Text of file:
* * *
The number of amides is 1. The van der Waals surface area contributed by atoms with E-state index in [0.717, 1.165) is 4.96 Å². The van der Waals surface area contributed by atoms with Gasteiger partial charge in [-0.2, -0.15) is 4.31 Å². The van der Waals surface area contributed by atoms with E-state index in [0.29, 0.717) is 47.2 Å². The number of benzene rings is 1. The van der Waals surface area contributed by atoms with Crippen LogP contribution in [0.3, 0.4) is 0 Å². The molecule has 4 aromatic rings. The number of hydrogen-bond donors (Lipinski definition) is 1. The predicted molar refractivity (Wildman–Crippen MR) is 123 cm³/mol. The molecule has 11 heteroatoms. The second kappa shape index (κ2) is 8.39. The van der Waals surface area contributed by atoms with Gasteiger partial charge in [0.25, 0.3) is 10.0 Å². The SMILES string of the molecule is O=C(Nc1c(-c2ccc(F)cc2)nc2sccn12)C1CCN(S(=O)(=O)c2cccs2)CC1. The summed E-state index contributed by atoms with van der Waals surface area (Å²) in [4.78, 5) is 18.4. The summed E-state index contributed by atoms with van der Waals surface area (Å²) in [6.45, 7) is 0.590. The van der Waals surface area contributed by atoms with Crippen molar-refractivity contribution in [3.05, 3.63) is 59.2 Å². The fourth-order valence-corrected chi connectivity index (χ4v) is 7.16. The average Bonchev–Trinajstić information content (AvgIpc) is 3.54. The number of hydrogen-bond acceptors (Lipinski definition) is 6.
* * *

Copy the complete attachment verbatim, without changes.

The number of amides is 1. The van der Waals surface area contributed by atoms with E-state index in [0.717, 1.165) is 4.96 Å². The van der Waals surface area contributed by atoms with Gasteiger partial charge in [-0.2, -0.15) is 4.31 Å². The van der Waals surface area contributed by atoms with E-state index in [0.29, 0.717) is 47.2 Å². The number of benzene rings is 1. The van der Waals surface area contributed by atoms with Crippen LogP contribution in [0.3, 0.4) is 0 Å². The molecule has 4 aromatic rings. The number of hydrogen-bond donors (Lipinski definition) is 1. The predicted molar refractivity (Wildman–Crippen MR) is 123 cm³/mol. The molecule has 11 heteroatoms. The second kappa shape index (κ2) is 8.39. The van der Waals surface area contributed by atoms with Gasteiger partial charge in [0.25, 0.3) is 10.0 Å². The SMILES string of the molecule is O=C(Nc1c(-c2ccc(F)cc2)nc2sccn12)C1CCN(S(=O)(=O)c2cccs2)CC1. The summed E-state index contributed by atoms with van der Waals surface area (Å²) in [4.78, 5) is 18.4. The summed E-state index contributed by atoms with van der Waals surface area (Å²) in [6.45, 7) is 0.590. The van der Waals surface area contributed by atoms with Crippen molar-refractivity contribution in [3.05, 3.63) is 59.2 Å². The fourth-order valence-corrected chi connectivity index (χ4v) is 7.16. The average Bonchev–Trinajstić information content (AvgIpc) is 3.54. The number of hydrogen-bond acceptors (Lipinski definition) is 6.